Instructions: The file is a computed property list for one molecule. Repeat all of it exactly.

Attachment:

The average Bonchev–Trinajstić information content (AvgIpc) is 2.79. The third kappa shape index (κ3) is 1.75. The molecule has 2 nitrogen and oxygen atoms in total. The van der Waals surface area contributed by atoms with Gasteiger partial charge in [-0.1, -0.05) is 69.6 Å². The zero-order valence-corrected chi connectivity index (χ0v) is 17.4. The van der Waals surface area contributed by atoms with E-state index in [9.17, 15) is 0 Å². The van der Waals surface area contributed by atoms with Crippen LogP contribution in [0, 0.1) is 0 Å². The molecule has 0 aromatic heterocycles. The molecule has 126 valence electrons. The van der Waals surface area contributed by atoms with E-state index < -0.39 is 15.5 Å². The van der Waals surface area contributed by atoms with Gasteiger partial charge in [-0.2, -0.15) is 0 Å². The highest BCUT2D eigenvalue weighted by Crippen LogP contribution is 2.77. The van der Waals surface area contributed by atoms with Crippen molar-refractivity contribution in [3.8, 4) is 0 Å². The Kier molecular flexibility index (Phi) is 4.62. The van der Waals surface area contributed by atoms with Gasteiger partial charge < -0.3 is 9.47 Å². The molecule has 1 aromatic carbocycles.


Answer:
The average Bonchev–Trinajstić information content (AvgIpc) is 2.79. The third kappa shape index (κ3) is 1.75. The molecule has 2 nitrogen and oxygen atoms in total. The van der Waals surface area contributed by atoms with Gasteiger partial charge in [-0.1, -0.05) is 69.6 Å². The zero-order valence-corrected chi connectivity index (χ0v) is 17.4. The van der Waals surface area contributed by atoms with E-state index in [9.17, 15) is 0 Å². The van der Waals surface area contributed by atoms with Crippen LogP contribution in [0, 0.1) is 0 Å². The molecule has 0 aromatic heterocycles. The molecule has 126 valence electrons. The van der Waals surface area contributed by atoms with E-state index < -0.39 is 15.5 Å². The van der Waals surface area contributed by atoms with Gasteiger partial charge in [-0.2, -0.15) is 0 Å². The highest BCUT2D eigenvalue weighted by Crippen LogP contribution is 2.77. The van der Waals surface area contributed by atoms with Crippen molar-refractivity contribution in [3.8, 4) is 0 Å². The Kier molecular flexibility index (Phi) is 4.62. The van der Waals surface area contributed by atoms with Gasteiger partial charge < -0.3 is 9.47 Å². The molecule has 1 aromatic carbocycles.